AJ Finn, All We Ever Wanted, As Bright as Heaven, book recommendations, book review, books, Daisy Jones & The Six, Emily Giffin, female, historical fiction, How to Walk Away, Irene Hannon, Katherine Center, Lisa See, mystery/thriller, Pelican Point, reading, resiliency, spring, strong, Susan Meissner, Taylor Jenkins Reid, The Island of Sea Women, The Woman in the Window, women's fiction
As spring flowers bloom, we remember how they survive the cold, dark season to return and thrive again. We too need a reminder of our resilience. These books feature strong female characters who endure loss of family members, accidents that alter the body’s abilities, trauma, career obstacles, military occupation and more. Taking place during different time periods and in different areas, they offer a variety of people and places. Consider picking up one of these recent novels.
Katherine Center’s How to Walk Away introduces Margaret just as she graduates from her MBA program and gets engaged to her longtime boyfriend. Then her dreams literally crash as her new fiancé loses control of the plane and they land in flames. Margaret finds herself in the hospital without the use of her legs, the job she accepted and her fiancé. As heavy as this sounds, the strength she gains as she goes through physical therapy and adjusts her life to meet new goals shows such an admirable resiliency.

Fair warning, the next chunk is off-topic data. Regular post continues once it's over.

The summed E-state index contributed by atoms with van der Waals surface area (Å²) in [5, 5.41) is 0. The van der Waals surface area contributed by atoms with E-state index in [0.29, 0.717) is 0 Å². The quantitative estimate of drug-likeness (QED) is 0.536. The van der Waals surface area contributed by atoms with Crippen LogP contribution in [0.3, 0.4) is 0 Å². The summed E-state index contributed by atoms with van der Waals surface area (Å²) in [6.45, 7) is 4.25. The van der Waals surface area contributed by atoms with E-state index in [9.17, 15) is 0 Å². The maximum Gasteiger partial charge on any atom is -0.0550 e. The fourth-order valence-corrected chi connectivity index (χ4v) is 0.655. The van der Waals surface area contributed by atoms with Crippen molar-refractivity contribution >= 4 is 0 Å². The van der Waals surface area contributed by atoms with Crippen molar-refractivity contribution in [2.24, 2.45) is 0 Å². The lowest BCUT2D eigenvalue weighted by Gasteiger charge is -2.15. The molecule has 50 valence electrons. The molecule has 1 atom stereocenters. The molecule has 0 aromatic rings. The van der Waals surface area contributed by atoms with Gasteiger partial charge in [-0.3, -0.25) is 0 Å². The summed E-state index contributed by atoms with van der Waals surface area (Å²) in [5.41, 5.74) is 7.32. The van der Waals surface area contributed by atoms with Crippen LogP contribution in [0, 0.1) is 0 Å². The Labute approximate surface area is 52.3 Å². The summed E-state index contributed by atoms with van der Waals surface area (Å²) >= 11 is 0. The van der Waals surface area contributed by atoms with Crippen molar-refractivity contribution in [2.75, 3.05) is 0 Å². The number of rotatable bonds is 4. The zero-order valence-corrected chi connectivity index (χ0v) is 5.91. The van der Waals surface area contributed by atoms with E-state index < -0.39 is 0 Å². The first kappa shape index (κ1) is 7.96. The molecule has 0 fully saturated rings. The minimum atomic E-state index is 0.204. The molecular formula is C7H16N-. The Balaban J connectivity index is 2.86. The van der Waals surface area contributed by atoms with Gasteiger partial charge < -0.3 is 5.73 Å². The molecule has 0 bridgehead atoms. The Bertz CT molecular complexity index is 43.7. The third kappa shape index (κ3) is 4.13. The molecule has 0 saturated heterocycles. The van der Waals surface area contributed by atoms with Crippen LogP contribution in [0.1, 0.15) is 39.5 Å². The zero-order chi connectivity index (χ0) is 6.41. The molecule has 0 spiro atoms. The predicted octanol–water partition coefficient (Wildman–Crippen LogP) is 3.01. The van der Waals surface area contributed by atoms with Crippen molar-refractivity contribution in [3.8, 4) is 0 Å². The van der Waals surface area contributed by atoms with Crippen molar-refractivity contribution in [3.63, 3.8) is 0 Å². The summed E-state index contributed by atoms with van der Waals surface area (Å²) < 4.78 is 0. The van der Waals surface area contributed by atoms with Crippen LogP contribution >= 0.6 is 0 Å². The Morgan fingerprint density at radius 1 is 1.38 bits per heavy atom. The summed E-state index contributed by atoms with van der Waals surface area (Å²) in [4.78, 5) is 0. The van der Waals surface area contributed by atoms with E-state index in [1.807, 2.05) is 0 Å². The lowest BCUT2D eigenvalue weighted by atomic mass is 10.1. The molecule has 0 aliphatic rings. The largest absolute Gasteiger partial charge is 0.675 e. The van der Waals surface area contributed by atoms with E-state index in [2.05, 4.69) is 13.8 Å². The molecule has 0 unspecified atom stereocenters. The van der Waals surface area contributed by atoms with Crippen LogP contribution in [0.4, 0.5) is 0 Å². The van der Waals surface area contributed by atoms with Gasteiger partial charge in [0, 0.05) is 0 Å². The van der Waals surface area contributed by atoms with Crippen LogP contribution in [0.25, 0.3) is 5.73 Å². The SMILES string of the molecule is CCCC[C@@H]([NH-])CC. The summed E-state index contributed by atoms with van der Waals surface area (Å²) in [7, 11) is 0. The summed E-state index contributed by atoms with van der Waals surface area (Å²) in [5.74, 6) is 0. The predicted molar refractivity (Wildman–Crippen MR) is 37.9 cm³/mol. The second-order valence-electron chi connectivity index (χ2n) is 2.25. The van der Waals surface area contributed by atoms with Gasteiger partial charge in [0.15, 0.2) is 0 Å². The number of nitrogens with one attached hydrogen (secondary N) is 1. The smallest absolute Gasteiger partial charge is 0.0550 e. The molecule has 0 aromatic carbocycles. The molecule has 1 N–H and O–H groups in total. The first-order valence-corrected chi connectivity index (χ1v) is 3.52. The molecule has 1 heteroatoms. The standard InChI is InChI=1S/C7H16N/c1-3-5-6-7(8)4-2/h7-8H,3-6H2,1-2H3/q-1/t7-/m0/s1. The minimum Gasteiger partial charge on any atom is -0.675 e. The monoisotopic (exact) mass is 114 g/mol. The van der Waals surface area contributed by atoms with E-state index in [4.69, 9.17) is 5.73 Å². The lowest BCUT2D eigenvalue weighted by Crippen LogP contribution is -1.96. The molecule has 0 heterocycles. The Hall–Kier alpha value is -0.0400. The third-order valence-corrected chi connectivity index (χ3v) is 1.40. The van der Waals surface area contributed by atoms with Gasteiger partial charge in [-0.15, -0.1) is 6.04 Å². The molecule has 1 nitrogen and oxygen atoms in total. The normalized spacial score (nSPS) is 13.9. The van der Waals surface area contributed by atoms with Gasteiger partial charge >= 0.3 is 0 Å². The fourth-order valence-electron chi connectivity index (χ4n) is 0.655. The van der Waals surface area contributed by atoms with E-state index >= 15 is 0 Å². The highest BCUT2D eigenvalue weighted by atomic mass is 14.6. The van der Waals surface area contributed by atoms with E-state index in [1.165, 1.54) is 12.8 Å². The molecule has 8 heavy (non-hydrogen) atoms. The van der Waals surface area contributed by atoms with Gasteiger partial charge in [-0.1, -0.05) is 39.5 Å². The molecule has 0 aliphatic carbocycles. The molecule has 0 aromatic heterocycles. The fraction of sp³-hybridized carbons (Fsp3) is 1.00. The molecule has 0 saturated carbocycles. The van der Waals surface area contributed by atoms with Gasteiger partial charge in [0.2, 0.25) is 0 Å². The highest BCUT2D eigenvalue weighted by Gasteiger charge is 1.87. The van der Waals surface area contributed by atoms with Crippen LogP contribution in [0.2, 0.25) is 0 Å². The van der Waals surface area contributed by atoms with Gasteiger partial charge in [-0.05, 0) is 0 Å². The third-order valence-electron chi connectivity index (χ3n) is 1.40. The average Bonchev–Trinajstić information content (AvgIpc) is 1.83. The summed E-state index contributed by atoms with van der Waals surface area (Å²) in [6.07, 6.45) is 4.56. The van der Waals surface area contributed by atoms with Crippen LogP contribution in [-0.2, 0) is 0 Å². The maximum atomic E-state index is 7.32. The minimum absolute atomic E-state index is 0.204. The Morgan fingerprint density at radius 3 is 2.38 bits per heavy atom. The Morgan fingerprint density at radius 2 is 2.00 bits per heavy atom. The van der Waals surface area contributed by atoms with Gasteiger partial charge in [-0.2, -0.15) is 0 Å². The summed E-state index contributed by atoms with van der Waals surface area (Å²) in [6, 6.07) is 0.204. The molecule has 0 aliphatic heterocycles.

Lisa See’s latest novel The Island of Sea Women shares so much historical and cultural research through Young-sook’s life as a haenyeo on the Korean island Jeju. Continuing the tradition of the women in her family, Young-sook learns how to dive to earn a living so she can contribute to her family’s household and later her husband’s and children’s educations. Witnessing the dangers of the sea and the horrors of military occupation, she carries the weight of loss as she cares for her family. Most importantly, her lifelong relationship with her childhood best friend Mi-ja carries the themes of female friendship and forgiveness.